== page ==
FIVE QUESTIONS WITH COUNTRY STAR VINCE GILL
Country star Vince Gill set the bar awfully high when he released the ambitious “These Days” album five years ago. The four-CD, 43-song collection delved into bluegrass, rock, jazz and soul and also featured contributions from a ton of notable guests, including Bonnie Raitt, Sheryl Crow, Diana Krall, Gretchen Wilson and LeAnn Rimes. The well-reviewed, platinum-selling project won Gill a Grammy for best country album and was nominated for album of the year in a category that included Amy Winehouse, Foo Fighters, Herbie Hancock and Kanye West.
The 54-year old Nashville resident, one of the headliners at this weekend’s Ford Arts, Beats & Eats, will issue the long-awaited follow-up, “Guitar Slinger,” in October. Gill experienced major highs and lows while writing and recording the album, making it one of his most personal and emotional efforts to date. The follow-up to “These Days” keeps things a little closer to home, with contributions from Gill’s wife and fellow singer-songwriter Amy Grant, plus three of their children.
QUESTION: What were some of the life-changing events that took place while you were making “Guitar Slinger”?
ANSWER: I look at life so much differently at 54 than I did at 24. Amy and I were talking about this the other day. She says, “It’s kind of hard to believe but about two-thirds of your life is done.” Mortality is very present, and you’re getting to that age where the generation before you is starting to go, and there were a lot of really strange things that happened. I lost two friends to suicide, and just, I don’t know, real life happened, that’s all. And it’s not always just the best.
I lost a lot of equipment and guitars in the (Nashville) flood last year, a lot of guitars I’ve been collecting my whole life, and the real beauty in all of that was really the fact that there was a great perspective. There was something much sadder that had happened. My friend (musician-songwriter) Will Owsley took his life April 30, the day before the flood happened, and on the flip side of all that, my daughter (Jenny) was getting married the next Saturday.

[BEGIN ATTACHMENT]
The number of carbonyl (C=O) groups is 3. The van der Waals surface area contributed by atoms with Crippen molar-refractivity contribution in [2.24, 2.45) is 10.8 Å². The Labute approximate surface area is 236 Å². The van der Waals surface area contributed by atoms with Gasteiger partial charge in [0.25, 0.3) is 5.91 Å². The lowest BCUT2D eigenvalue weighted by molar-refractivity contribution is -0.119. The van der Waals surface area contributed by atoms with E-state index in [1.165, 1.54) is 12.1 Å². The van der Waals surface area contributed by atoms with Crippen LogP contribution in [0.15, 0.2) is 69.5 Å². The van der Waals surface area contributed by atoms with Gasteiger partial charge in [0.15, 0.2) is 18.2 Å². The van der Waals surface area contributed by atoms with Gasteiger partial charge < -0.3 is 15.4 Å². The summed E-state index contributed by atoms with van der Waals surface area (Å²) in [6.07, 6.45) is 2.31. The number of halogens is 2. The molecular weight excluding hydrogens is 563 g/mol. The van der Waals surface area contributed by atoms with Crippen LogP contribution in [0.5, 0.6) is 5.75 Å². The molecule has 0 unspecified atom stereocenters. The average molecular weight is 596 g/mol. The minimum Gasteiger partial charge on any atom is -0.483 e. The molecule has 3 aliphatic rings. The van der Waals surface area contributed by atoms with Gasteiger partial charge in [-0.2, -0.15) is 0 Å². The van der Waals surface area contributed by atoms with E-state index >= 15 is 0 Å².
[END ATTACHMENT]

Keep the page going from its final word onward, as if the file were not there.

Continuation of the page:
So I just kept my eye on that, and I said, “You can flood and take a bunch of my stuff away and friends — Amy lost a relative in Afghanistan that week — but you’re not robbing me of my joy of watching my daughter walk down the aisle.” So I had this real life yin and yang going on. Life happens and you learn a lot more about how you respond to it than anything else.
Q: You made the recording of “Guitar Slinger” quite the family affair, didn’t you?
A: My oldest daughter, Jenny, is quite a gifted singer, but I wouldn’t invite somebody to sing on my record unless they were really good. I’m much too much of a snob, and she’s good enough. She gives me that opportunity to have blood-blend, like the Everly Brothers, and the kind of things that I just adore.
So when I really want that family-ish type of thing, I really lean on her because she can really deliver that. My duet with Amy, “True Love,” has my 18-year old daughter Sarah singing on it. That was the first thing we recorded in our new home studio. And my youngest, Corinna — who was 9 — sang on the song “Billy Paul.”
I’m doing it because I’ve always felt that music was like painting. I would think, “What sound do I want here?” moreso than what famous person do I want. With Sarah, her voice is so unique and compelling, and it’s very interesting to me, not just idle background stuff that doesn’t get noticed.
Q: Given Detroit’s incredibly rich music history, what artists from here did you grow up listening to?
A: All of ’em!
(Bob) Seger cut one of my songs a couple records back (on his “Face the Promise” album) called “Real Mean Bottle.” I’ve always loved his songs; they get a ton of airplay at my house.
We became friends not too long ago. I host a golf tournament here and we have a real informal jam session after we play golf, and one year, he got up and sang. That was great.
It’s got an amazing history musically, Detroit does. There are several places around the country that have a great history, and it’s one of those meccas that turned out some of the greatest music ever made.
Q: With all the awards and all the plaudits you’ve received over the years, it’d be easy to rest on your laurels, and yet you still sound enthused and inspired about making music. What has kept you so motivated?
A: The laurels haven’t changed anything. The accolades, they feel great, they make you feel the work is being well-received, but it never diminishes the desire for wanting to do it. I feel like I did when I was 17 and I was playing a joint for twenty bucks or fifty bucks or whatever I could get. …
The travel’s hard, being away from my family is hard — that’s a different stage of life than I used to be in. I don’t tour as much as I used to and I have other responsibilities that life has dictated I do, so everything’s in a great perspective, a great balance. But that whole music thing inside me has never changed in any way. I still feel driven to get better.
Q: What songwriters do you look up to?
A: From a lyrical standpoint, two of my all-time favorites are Guy Clark and Rodney Crowell. They became great friends of mine, not only mentors but great friends. But I’d also have to say James Taylor, Lennon and McCartney, Carole King and Paul Simon. I’ve always loved where Paul Simon takes you rhythmically, it’s always unique.
There’s Jimmy Webb, Dylan, I could just go on and on and on. Where do you stop? You can’t.